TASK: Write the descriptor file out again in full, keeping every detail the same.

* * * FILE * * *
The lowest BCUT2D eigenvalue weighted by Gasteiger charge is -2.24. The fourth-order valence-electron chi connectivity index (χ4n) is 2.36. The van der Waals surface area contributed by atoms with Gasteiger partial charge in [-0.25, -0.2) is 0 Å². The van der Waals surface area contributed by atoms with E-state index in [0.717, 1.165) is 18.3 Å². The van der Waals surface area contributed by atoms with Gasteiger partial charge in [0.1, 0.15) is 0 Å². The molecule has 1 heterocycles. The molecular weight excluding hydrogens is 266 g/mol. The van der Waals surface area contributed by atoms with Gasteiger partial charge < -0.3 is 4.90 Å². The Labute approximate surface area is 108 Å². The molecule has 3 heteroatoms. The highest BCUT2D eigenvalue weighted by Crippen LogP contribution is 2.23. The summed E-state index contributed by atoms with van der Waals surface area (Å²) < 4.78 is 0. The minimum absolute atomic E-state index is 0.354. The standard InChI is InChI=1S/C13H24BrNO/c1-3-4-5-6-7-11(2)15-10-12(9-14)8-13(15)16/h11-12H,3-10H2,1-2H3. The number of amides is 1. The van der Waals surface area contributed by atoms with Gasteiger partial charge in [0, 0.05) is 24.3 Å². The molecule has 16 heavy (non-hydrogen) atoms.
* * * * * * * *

The lowest BCUT2D eigenvalue weighted by Gasteiger charge is -2.24. The fourth-order valence-electron chi connectivity index (χ4n) is 2.36. The van der Waals surface area contributed by atoms with Gasteiger partial charge in [-0.25, -0.2) is 0 Å². The van der Waals surface area contributed by atoms with E-state index in [0.717, 1.165) is 18.3 Å². The van der Waals surface area contributed by atoms with Gasteiger partial charge in [0.1, 0.15) is 0 Å². The molecule has 1 heterocycles. The molecular weight excluding hydrogens is 266 g/mol. The van der Waals surface area contributed by atoms with Gasteiger partial charge < -0.3 is 4.90 Å². The Labute approximate surface area is 108 Å². The molecule has 3 heteroatoms. The highest BCUT2D eigenvalue weighted by Crippen LogP contribution is 2.23. The summed E-state index contributed by atoms with van der Waals surface area (Å²) < 4.78 is 0. The minimum absolute atomic E-state index is 0.354. The standard InChI is InChI=1S/C13H24BrNO/c1-3-4-5-6-7-11(2)15-10-12(9-14)8-13(15)16/h11-12H,3-10H2,1-2H3. The number of amides is 1. The van der Waals surface area contributed by atoms with Gasteiger partial charge in [0, 0.05) is 24.3 Å². The molecule has 16 heavy (non-hydrogen) atoms.